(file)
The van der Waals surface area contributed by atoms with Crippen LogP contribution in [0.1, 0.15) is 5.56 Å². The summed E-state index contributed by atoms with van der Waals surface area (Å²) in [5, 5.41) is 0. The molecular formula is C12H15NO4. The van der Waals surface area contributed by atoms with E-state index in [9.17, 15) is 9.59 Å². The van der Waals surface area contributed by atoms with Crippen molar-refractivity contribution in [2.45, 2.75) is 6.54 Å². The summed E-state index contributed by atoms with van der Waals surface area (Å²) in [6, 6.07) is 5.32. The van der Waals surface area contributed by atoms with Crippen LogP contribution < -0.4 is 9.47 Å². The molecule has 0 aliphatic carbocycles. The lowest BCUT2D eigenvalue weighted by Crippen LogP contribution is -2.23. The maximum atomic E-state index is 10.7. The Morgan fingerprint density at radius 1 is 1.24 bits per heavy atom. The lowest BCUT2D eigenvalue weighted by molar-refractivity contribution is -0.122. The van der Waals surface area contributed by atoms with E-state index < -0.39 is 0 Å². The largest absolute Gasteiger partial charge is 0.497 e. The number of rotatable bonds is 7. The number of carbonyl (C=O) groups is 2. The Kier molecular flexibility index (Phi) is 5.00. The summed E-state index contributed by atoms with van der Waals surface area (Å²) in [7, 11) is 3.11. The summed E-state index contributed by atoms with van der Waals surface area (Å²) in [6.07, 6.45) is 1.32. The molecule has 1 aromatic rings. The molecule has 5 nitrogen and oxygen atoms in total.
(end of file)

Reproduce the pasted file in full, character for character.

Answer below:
The van der Waals surface area contributed by atoms with Crippen LogP contribution in [0.1, 0.15) is 5.56 Å². The summed E-state index contributed by atoms with van der Waals surface area (Å²) in [5, 5.41) is 0. The molecular formula is C12H15NO4. The van der Waals surface area contributed by atoms with E-state index in [9.17, 15) is 9.59 Å². The van der Waals surface area contributed by atoms with Crippen molar-refractivity contribution in [2.45, 2.75) is 6.54 Å². The summed E-state index contributed by atoms with van der Waals surface area (Å²) in [6, 6.07) is 5.32. The van der Waals surface area contributed by atoms with Crippen LogP contribution < -0.4 is 9.47 Å². The molecule has 0 aliphatic carbocycles. The lowest BCUT2D eigenvalue weighted by Crippen LogP contribution is -2.23. The maximum atomic E-state index is 10.7. The Morgan fingerprint density at radius 1 is 1.24 bits per heavy atom. The lowest BCUT2D eigenvalue weighted by molar-refractivity contribution is -0.122. The van der Waals surface area contributed by atoms with E-state index < -0.39 is 0 Å². The largest absolute Gasteiger partial charge is 0.497 e. The number of rotatable bonds is 7. The number of carbonyl (C=O) groups is 2. The Kier molecular flexibility index (Phi) is 5.00. The summed E-state index contributed by atoms with van der Waals surface area (Å²) in [7, 11) is 3.11. The summed E-state index contributed by atoms with van der Waals surface area (Å²) in [6.07, 6.45) is 1.32. The molecule has 1 aromatic rings. The molecule has 5 nitrogen and oxygen atoms in total.